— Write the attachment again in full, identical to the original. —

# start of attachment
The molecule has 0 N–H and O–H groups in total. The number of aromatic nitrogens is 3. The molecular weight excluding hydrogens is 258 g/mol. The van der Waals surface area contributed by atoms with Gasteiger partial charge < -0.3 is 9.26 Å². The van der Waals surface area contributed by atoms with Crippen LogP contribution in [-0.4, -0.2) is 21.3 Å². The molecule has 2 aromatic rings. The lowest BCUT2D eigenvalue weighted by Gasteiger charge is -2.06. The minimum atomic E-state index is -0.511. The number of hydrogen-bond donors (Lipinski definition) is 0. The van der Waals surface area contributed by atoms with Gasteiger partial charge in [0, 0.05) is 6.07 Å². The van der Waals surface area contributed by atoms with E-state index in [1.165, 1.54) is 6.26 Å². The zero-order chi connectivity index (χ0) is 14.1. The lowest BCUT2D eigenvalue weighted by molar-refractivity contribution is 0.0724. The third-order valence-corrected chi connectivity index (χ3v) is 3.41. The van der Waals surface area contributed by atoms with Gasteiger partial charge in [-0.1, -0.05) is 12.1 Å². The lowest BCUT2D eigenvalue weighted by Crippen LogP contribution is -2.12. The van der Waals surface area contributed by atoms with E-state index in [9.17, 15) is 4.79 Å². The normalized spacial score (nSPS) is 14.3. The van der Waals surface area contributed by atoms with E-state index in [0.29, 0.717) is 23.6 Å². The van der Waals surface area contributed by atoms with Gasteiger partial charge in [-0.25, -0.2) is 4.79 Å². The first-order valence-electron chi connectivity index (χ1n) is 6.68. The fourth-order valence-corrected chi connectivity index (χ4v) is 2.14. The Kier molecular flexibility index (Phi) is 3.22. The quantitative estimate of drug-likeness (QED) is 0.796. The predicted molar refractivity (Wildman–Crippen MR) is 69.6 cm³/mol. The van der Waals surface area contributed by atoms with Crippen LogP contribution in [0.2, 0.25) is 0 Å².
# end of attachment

The molecule has 0 N–H and O–H groups in total. The number of aromatic nitrogens is 3. The molecular weight excluding hydrogens is 258 g/mol. The van der Waals surface area contributed by atoms with Gasteiger partial charge < -0.3 is 9.26 Å². The van der Waals surface area contributed by atoms with Crippen LogP contribution in [-0.4, -0.2) is 21.3 Å². The molecule has 2 aromatic rings. The lowest BCUT2D eigenvalue weighted by Gasteiger charge is -2.06. The minimum atomic E-state index is -0.511. The number of hydrogen-bond donors (Lipinski definition) is 0. The van der Waals surface area contributed by atoms with Gasteiger partial charge in [0, 0.05) is 6.07 Å². The van der Waals surface area contributed by atoms with E-state index in [1.165, 1.54) is 6.26 Å². The zero-order chi connectivity index (χ0) is 14.1. The lowest BCUT2D eigenvalue weighted by molar-refractivity contribution is 0.0724. The third-order valence-corrected chi connectivity index (χ3v) is 3.41. The van der Waals surface area contributed by atoms with Gasteiger partial charge in [-0.1, -0.05) is 12.1 Å². The lowest BCUT2D eigenvalue weighted by Crippen LogP contribution is -2.12. The van der Waals surface area contributed by atoms with E-state index in [9.17, 15) is 4.79 Å². The normalized spacial score (nSPS) is 14.3. The van der Waals surface area contributed by atoms with E-state index in [0.29, 0.717) is 23.6 Å². The van der Waals surface area contributed by atoms with Gasteiger partial charge in [-0.25, -0.2) is 4.79 Å². The first-order valence-electron chi connectivity index (χ1n) is 6.68. The fourth-order valence-corrected chi connectivity index (χ4v) is 2.14. The Kier molecular flexibility index (Phi) is 3.22. The quantitative estimate of drug-likeness (QED) is 0.796. The predicted molar refractivity (Wildman–Crippen MR) is 69.6 cm³/mol. The van der Waals surface area contributed by atoms with Crippen LogP contribution in [0.2, 0.25) is 0 Å².